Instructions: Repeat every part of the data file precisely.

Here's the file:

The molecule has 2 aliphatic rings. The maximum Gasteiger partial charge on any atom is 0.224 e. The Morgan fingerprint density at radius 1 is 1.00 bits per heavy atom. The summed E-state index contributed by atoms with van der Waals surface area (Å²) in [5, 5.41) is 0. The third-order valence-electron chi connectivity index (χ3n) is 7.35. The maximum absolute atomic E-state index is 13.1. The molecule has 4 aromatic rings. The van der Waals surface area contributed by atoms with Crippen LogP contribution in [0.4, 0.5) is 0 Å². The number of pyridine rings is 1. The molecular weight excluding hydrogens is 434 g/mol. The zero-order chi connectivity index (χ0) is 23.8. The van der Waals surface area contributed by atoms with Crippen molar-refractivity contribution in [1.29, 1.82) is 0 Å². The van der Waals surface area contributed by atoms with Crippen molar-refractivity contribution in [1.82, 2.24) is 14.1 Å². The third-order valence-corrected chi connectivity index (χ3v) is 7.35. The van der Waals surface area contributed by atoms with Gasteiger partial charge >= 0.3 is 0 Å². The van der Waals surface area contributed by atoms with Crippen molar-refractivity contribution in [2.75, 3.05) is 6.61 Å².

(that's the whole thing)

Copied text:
The molecule has 2 aliphatic rings. The maximum Gasteiger partial charge on any atom is 0.224 e. The Morgan fingerprint density at radius 1 is 1.00 bits per heavy atom. The summed E-state index contributed by atoms with van der Waals surface area (Å²) in [5, 5.41) is 0. The third-order valence-electron chi connectivity index (χ3n) is 7.35. The maximum absolute atomic E-state index is 13.1. The molecule has 4 aromatic rings. The van der Waals surface area contributed by atoms with Crippen LogP contribution in [0.4, 0.5) is 0 Å². The number of pyridine rings is 1. The molecular weight excluding hydrogens is 434 g/mol. The zero-order chi connectivity index (χ0) is 23.8. The van der Waals surface area contributed by atoms with Crippen molar-refractivity contribution in [1.29, 1.82) is 0 Å². The van der Waals surface area contributed by atoms with Crippen molar-refractivity contribution in [1.82, 2.24) is 14.1 Å². The third-order valence-corrected chi connectivity index (χ3v) is 7.35. The van der Waals surface area contributed by atoms with Gasteiger partial charge >= 0.3 is 0 Å². The van der Waals surface area contributed by atoms with Crippen molar-refractivity contribution in [2.75, 3.05) is 6.61 Å².